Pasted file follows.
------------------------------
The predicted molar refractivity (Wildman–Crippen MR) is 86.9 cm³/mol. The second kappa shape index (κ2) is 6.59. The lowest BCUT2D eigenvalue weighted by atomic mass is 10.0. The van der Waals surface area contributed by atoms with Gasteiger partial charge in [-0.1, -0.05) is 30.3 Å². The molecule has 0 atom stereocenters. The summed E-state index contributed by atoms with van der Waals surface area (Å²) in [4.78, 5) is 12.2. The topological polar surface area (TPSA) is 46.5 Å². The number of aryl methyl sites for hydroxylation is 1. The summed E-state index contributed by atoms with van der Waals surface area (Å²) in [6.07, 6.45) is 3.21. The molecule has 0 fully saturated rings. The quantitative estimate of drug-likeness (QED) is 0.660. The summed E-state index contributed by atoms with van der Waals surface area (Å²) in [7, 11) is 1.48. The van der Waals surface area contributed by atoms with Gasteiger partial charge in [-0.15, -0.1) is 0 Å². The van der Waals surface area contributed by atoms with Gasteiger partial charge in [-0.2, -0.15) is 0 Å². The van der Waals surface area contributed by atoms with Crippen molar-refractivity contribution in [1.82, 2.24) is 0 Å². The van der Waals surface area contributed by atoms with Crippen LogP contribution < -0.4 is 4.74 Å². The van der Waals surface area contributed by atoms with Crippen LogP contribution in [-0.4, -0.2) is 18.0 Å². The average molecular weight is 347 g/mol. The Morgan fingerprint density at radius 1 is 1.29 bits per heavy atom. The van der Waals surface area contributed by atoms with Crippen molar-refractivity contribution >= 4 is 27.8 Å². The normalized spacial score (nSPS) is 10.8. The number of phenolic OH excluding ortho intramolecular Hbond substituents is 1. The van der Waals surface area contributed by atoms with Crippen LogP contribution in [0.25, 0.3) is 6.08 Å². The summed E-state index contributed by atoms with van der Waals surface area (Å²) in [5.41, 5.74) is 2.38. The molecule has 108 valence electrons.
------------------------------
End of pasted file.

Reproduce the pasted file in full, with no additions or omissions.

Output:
The predicted molar refractivity (Wildman–Crippen MR) is 86.9 cm³/mol. The second kappa shape index (κ2) is 6.59. The lowest BCUT2D eigenvalue weighted by atomic mass is 10.0. The van der Waals surface area contributed by atoms with Gasteiger partial charge in [-0.1, -0.05) is 30.3 Å². The molecule has 0 atom stereocenters. The summed E-state index contributed by atoms with van der Waals surface area (Å²) in [4.78, 5) is 12.2. The topological polar surface area (TPSA) is 46.5 Å². The number of aryl methyl sites for hydroxylation is 1. The summed E-state index contributed by atoms with van der Waals surface area (Å²) in [6.07, 6.45) is 3.21. The molecule has 0 fully saturated rings. The quantitative estimate of drug-likeness (QED) is 0.660. The summed E-state index contributed by atoms with van der Waals surface area (Å²) in [7, 11) is 1.48. The van der Waals surface area contributed by atoms with Gasteiger partial charge in [-0.15, -0.1) is 0 Å². The van der Waals surface area contributed by atoms with Gasteiger partial charge in [-0.2, -0.15) is 0 Å². The van der Waals surface area contributed by atoms with Crippen molar-refractivity contribution in [1.82, 2.24) is 0 Å². The van der Waals surface area contributed by atoms with Crippen LogP contribution < -0.4 is 4.74 Å². The van der Waals surface area contributed by atoms with Crippen LogP contribution in [-0.4, -0.2) is 18.0 Å². The average molecular weight is 347 g/mol. The Morgan fingerprint density at radius 1 is 1.29 bits per heavy atom. The van der Waals surface area contributed by atoms with Crippen molar-refractivity contribution >= 4 is 27.8 Å². The normalized spacial score (nSPS) is 10.8. The number of phenolic OH excluding ortho intramolecular Hbond substituents is 1. The van der Waals surface area contributed by atoms with Crippen LogP contribution in [0.25, 0.3) is 6.08 Å². The summed E-state index contributed by atoms with van der Waals surface area (Å²) in [5.41, 5.74) is 2.38. The molecule has 108 valence electrons.